The administration of Nassau County Executive Bruce Blakeman on Thursday began a mediation effort with major public employee unions whose contracts with the county expired more than four years ago.
George Silver, a former deputy chief administrative judge for the New York City courts, is presiding over negotiations with top union leaders that began at county headquarters in Mineola on Thursday, Blakeman, a Republican, told Newsday.
The effort represents Blakeman's first attempt at resolving labor issues that troubled the administration of former Nassau County Executive Laura Curran, a Democrat who lost to Blakeman in November.
The county's deals with the Police Benevolent Association, Civil Service Employees Association and the Correction Officers Benevolent Association expired at the end of 2017.
The Curran administration was able to strike new deals with the police Detectives Association Inc. and the Superior Officers Association.
The Curran administration agreed in principle to a new deal with PBA leaders, but union members rejected the proposal.
Blakeman likened the mediation effort to use of a "marriage counselor."
Blakeman said his "experience in the public and private sector has been that if you have an impasse, you try to resolve that impasse with an independent marriage counselor. I cannot understand why it's not in use more."
In a break with Curran administration practices, no officials from the Nassau Interim Finance Authority, the county's financial control board, are involved in the mediation discussions.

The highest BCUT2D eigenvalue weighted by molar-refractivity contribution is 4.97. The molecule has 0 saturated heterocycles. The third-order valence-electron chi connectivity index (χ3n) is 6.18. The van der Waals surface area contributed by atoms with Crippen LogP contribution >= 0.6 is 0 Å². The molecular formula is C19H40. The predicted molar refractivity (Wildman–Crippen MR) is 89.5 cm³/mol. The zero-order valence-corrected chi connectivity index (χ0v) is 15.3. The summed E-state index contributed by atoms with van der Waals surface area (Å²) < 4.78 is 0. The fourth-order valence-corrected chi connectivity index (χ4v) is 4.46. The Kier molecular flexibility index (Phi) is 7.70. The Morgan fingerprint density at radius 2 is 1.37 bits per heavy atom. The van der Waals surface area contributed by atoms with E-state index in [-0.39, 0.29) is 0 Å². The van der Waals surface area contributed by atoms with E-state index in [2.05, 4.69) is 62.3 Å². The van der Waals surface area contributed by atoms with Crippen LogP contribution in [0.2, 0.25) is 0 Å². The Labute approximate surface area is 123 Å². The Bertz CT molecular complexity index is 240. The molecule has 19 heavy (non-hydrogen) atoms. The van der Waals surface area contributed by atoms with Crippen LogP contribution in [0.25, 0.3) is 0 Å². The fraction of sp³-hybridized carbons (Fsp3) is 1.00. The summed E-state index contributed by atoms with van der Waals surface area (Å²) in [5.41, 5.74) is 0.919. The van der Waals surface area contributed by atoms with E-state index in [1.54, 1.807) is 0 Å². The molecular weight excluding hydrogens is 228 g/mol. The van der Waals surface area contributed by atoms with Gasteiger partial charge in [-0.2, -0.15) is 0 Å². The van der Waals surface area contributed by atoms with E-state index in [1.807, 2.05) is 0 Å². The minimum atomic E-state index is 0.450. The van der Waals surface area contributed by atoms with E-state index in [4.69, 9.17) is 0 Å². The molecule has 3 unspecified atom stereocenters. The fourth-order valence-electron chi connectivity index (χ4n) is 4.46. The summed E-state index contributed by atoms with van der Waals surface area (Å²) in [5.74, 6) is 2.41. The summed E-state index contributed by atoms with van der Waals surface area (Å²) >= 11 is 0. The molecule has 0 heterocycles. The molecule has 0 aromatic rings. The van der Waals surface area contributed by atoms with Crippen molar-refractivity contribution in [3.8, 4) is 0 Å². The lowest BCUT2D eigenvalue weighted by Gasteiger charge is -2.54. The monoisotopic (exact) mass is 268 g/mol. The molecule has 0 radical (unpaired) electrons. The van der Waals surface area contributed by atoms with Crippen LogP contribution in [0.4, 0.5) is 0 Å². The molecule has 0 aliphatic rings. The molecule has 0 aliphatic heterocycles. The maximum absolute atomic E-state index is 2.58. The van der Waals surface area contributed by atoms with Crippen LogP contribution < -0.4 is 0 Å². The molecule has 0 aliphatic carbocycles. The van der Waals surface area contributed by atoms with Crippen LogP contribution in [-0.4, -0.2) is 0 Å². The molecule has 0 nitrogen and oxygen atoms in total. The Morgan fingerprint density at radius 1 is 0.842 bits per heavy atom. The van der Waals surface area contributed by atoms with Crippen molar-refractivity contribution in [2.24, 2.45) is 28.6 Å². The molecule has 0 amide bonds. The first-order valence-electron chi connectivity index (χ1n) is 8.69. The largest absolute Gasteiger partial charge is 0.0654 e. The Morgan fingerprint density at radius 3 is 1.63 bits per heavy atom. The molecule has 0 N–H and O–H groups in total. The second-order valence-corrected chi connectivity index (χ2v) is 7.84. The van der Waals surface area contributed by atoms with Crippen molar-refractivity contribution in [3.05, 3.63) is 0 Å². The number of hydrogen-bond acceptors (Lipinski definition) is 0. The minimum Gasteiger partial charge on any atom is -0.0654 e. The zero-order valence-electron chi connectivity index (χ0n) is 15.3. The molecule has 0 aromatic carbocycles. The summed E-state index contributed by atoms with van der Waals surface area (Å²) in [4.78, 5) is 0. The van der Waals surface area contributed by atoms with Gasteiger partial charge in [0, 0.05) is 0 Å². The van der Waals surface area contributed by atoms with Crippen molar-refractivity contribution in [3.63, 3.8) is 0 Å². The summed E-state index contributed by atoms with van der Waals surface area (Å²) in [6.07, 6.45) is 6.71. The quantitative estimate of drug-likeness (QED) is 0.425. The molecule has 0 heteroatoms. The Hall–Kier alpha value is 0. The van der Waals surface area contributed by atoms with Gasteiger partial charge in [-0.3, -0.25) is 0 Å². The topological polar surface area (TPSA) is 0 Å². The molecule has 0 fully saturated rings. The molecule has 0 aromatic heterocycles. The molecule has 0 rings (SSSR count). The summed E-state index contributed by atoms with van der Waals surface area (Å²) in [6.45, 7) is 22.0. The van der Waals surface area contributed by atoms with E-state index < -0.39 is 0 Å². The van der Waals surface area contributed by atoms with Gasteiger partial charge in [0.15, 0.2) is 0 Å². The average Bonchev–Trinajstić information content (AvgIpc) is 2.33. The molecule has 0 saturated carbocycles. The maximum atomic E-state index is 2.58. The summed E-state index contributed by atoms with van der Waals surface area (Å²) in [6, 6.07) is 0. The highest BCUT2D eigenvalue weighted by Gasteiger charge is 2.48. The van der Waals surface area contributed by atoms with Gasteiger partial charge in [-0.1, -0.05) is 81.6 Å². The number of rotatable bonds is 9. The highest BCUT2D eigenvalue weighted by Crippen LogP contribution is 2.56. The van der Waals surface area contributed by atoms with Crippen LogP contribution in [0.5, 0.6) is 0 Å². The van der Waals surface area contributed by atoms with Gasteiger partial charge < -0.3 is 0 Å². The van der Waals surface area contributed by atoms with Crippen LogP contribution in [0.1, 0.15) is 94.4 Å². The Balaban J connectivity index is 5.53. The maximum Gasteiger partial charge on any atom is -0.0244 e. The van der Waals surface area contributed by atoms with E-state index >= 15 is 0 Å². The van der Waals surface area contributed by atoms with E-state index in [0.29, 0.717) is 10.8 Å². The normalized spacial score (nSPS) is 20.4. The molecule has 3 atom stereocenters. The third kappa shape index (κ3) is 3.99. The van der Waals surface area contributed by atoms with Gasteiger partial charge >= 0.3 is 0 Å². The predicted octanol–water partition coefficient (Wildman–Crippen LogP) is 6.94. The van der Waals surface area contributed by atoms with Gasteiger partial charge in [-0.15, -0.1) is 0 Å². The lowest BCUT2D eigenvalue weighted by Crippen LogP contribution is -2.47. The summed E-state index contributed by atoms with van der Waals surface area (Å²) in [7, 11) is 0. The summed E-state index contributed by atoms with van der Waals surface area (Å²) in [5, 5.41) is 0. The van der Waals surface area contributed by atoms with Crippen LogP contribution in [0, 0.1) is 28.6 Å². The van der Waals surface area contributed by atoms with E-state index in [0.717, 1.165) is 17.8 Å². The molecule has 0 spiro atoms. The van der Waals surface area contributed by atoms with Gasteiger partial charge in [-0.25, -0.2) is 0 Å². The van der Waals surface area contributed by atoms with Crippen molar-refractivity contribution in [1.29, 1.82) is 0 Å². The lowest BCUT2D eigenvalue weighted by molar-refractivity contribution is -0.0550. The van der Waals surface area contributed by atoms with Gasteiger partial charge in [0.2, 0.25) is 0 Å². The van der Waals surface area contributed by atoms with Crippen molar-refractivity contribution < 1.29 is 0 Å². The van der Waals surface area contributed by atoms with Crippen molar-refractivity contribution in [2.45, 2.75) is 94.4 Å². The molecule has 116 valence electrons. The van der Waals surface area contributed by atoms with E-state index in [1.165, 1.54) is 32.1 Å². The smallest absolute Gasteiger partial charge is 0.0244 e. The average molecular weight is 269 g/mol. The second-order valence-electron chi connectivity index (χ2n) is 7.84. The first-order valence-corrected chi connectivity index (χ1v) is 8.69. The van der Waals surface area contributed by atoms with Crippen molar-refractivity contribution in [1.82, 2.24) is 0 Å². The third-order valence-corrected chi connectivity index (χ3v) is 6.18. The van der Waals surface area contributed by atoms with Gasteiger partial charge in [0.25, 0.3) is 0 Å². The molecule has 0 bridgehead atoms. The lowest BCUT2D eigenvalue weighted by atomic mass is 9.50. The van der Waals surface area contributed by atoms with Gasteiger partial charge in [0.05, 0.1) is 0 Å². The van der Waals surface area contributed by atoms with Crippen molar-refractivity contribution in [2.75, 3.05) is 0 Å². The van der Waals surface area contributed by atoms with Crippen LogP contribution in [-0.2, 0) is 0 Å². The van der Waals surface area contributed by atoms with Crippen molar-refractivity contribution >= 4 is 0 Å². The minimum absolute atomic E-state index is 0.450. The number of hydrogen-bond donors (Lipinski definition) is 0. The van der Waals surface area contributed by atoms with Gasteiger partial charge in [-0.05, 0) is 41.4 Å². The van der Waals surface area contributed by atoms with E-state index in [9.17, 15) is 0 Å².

In 2018, NIFA hired labor lawyer Gary Dellaverson to participate in union contract negotiations.
Union leaders and majority Republicans in the County Legislature objected to the presence of a NIFA labor lawyer at the bargaining table.
Union leaders argued NIFA was not a party to the proposed agreements, while GOP legislators criticized Dellaverson's fee of $25,000 per month.
Once the county and union leaders agree on a new contract, terms must be approved by union members and the County Legislature.
NIFA must sign off on a final deal.
NIFA chairman Adam Barsky declined to comment Thursday.
"We want to see if the administration can come to an understanding. Then of course, the legislature would have to review that and then NIFA would weigh in on it," Blakeman said.
Blakeman argued, "if everybody sticks to their position, and doesn't hear from somebody independent as to areas that they might not have considered, or areas where they may be unreasonable, it's always good to get an independent opinion. So that's why we agreed to mediation."